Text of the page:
A cache of thousands of reports filed by major banks to federal regulators shows they helped suspected terrorists, drug traffickers and corrupt foreign officials move trillions of dollars around the world, despite banks' concerns about the suspicious nature of the transactions.
The documents, known as suspicious activity reports, were obtained by BuzzFeed News and shared with a worldwide consortium of journalists. The more than 2,100 suspicious activity reports, filed by major US and international banks, relate to more than $ 2 trillion in transactions between 1999 and 201
FinCEN, about transactions that they believe may be part of a money laundering scheme, fraud or other illegal activity.
BuzzFeed received suspicious activity reports filed by major US lenders – including JPMorgan Chase, Citigroup and Bank of America – and major international institutions such as Deutsche Bank, HSBC and Standard Chartered. Many of these banks have been repeatedly punished by US and other authorities for their role in money laundering.
BuzzFeed and the International Consortium of Investigative Journalists, which collaborated on the project, did not publish many of the actual suspicious activity reports they received. In a statement this month FinCEN warned that “unauthorized disclosure of SARs is a crime that could affect US national security, compromise police investigations and threaten the security of the institutions and individuals who file such reports.
Among BuzzFeed's most important findings was that Standard Chartered, which operates mainly in Asia, the Middle East and Africa, appears to have contributed to the transfer of funds on behalf of a Dubai-based company that allegedly had ties to the Taliban. JPMorgan, the Bank of New York Mellon and other banks appear to have helped move more than $ 150 million for companies affiliated with the North Korean regime, according to a companion report from NBC News.
By the end of 2013, JPMorgan Chase officials had also submitted at least eight suspicious activity reports on banking activity related to Paul Manafort, President Trump's presidential campaign president in 2016. JPMorgan also moved over $ 1 billion for the alleged brain to a giant fraud involving a Malaysian Sovereign Wealth Fund.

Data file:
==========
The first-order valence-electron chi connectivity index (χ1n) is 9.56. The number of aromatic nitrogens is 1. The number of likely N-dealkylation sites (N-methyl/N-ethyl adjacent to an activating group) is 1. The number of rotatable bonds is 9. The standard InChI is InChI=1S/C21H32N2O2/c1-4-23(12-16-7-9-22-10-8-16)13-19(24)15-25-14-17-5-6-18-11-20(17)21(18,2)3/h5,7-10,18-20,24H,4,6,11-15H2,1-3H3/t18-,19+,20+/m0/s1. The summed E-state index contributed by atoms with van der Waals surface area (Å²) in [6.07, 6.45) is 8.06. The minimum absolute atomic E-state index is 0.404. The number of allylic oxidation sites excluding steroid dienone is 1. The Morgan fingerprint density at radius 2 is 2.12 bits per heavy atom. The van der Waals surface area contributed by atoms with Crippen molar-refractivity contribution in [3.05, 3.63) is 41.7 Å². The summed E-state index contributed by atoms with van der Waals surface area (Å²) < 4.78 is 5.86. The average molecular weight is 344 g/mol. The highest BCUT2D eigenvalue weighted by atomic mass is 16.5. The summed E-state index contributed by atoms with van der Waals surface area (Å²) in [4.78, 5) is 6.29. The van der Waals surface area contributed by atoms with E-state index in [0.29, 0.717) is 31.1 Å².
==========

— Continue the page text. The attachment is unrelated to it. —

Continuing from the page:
In a suspicious activity report obtained by BuzzFeed, Bank of America officials warned the federal government in early 2016 of their serious concerns about how Deutsche Bank failed to detect and prevent money laundering. Deutsche Bank has been among the world's most severely punished banks, including for its work with money laundering of wealthy Russians. will modernize how government and law enforcement combat money laundering, terrorist financing and other economic crimes. "
A spokesman for Standard Chartered, Chris Teo, said:" We take our responsibility to fight economic crime extremely seriously and have invested significantly in our compliance programs.
A representative of the Bank of New York Mellon did not immediately respond to a request for comment.
Deutsche Bank has previously said that they are working to improve their money laundering systems. .
Deutsche Bank has been under control in the United States due to its longstanding role as Trump's primary lender. BuzzFeed said they did not receive suspicious activity reports involving Mr. Trump. The New York Times reported last year that anti-money laundering officers at Deutsche Bank raised concerns about transactions involving the accounts of Mr. Trump and Jared Kushner, the president's son-in-law, but that bank governors decided not to file suspicious activity reports.
The suspicious activity reports related to Mr. Manafort appear to have contributed to the large collection of documents. According to BuzzFeed, Democratic congressional committees asked for documents from the Treasury Department when they examined Trump and the 2016 presidential election.
The documents suggest that banks sometimes use the system of reporting suspicious activity as legal coverage to facilitate potentially illegal activity. and that the reports do little to help federal officials prosecute the perpetrators.
The largest banks file tens of thousands of suspicious activity reports each year, and the total number has increased significantly in the last decade. At the same time, the staff at FinCEN has shrunk.
FinCEN, which did not immediately respond to a request for comment on Sunday, announced last week that it was pursuing changes that would improve the effectiveness of money laundering programs. .
Recently, banks have pressured Congress to relieve them of some of their responsibility for money laundering. They say they are so concerned about the legal consequences of failing to report suspicious activity that they are wrong on the side of overreporting transactions. In 2017, 19 large banks filed a total of 640,000 of the suspicious activity reports, according to a study conducted by the Bank Policy Institute, a lobby group.
It is not uncommon for banks to notify regulators of activity that may be illegal and then process the transactions they marked. Between 2011 and 2013, for example, JPMorgan wired money to banks in Switzerland, Lebanon and Nigeria on behalf of a convicted money launderer, reported the transactions to the UK and US authorities and continued its operations. The Nigerian government is now suing the bank in British court for having paid money in the transactions that officials claim they should never have been allowed to leave the country. being investigated and prosecuted.
"Billions of dollars in dirty money flow through the financial system in a toxic stew of criminal income," Linda Lacewell, chief inspector of the New York Department of Financial Services, wrote on Twitter . “SAR should be the beginning of the analysis, not the end. We must act.